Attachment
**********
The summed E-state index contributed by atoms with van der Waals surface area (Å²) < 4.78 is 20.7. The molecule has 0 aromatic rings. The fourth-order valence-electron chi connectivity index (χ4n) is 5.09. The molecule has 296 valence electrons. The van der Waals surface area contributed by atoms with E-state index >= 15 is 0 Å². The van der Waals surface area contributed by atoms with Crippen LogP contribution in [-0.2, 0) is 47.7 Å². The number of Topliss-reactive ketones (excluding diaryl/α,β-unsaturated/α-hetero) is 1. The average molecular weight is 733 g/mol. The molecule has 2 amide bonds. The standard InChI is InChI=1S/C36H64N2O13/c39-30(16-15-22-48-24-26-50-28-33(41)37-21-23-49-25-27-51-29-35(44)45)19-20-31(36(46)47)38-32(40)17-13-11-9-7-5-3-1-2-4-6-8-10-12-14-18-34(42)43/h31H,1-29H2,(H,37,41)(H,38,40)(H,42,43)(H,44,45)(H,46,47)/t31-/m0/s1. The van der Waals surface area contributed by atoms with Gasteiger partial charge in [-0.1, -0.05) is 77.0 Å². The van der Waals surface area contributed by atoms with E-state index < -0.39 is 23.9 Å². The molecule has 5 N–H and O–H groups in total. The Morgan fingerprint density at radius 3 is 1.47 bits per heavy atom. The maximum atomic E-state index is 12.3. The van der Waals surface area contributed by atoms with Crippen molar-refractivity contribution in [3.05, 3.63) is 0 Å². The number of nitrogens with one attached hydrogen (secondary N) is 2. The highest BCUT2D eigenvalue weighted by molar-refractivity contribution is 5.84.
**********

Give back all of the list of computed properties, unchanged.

The summed E-state index contributed by atoms with van der Waals surface area (Å²) < 4.78 is 20.7. The molecule has 0 aromatic rings. The fourth-order valence-electron chi connectivity index (χ4n) is 5.09. The molecule has 296 valence electrons. The van der Waals surface area contributed by atoms with E-state index >= 15 is 0 Å². The van der Waals surface area contributed by atoms with Crippen LogP contribution in [-0.2, 0) is 47.7 Å². The number of Topliss-reactive ketones (excluding diaryl/α,β-unsaturated/α-hetero) is 1. The average molecular weight is 733 g/mol. The molecule has 2 amide bonds. The standard InChI is InChI=1S/C36H64N2O13/c39-30(16-15-22-48-24-26-50-28-33(41)37-21-23-49-25-27-51-29-35(44)45)19-20-31(36(46)47)38-32(40)17-13-11-9-7-5-3-1-2-4-6-8-10-12-14-18-34(42)43/h31H,1-29H2,(H,37,41)(H,38,40)(H,42,43)(H,44,45)(H,46,47)/t31-/m0/s1. The van der Waals surface area contributed by atoms with Gasteiger partial charge in [-0.1, -0.05) is 77.0 Å². The van der Waals surface area contributed by atoms with E-state index < -0.39 is 23.9 Å². The molecule has 5 N–H and O–H groups in total. The Morgan fingerprint density at radius 3 is 1.47 bits per heavy atom. The maximum atomic E-state index is 12.3. The van der Waals surface area contributed by atoms with Crippen molar-refractivity contribution in [3.05, 3.63) is 0 Å². The number of nitrogens with one attached hydrogen (secondary N) is 2. The highest BCUT2D eigenvalue weighted by molar-refractivity contribution is 5.84.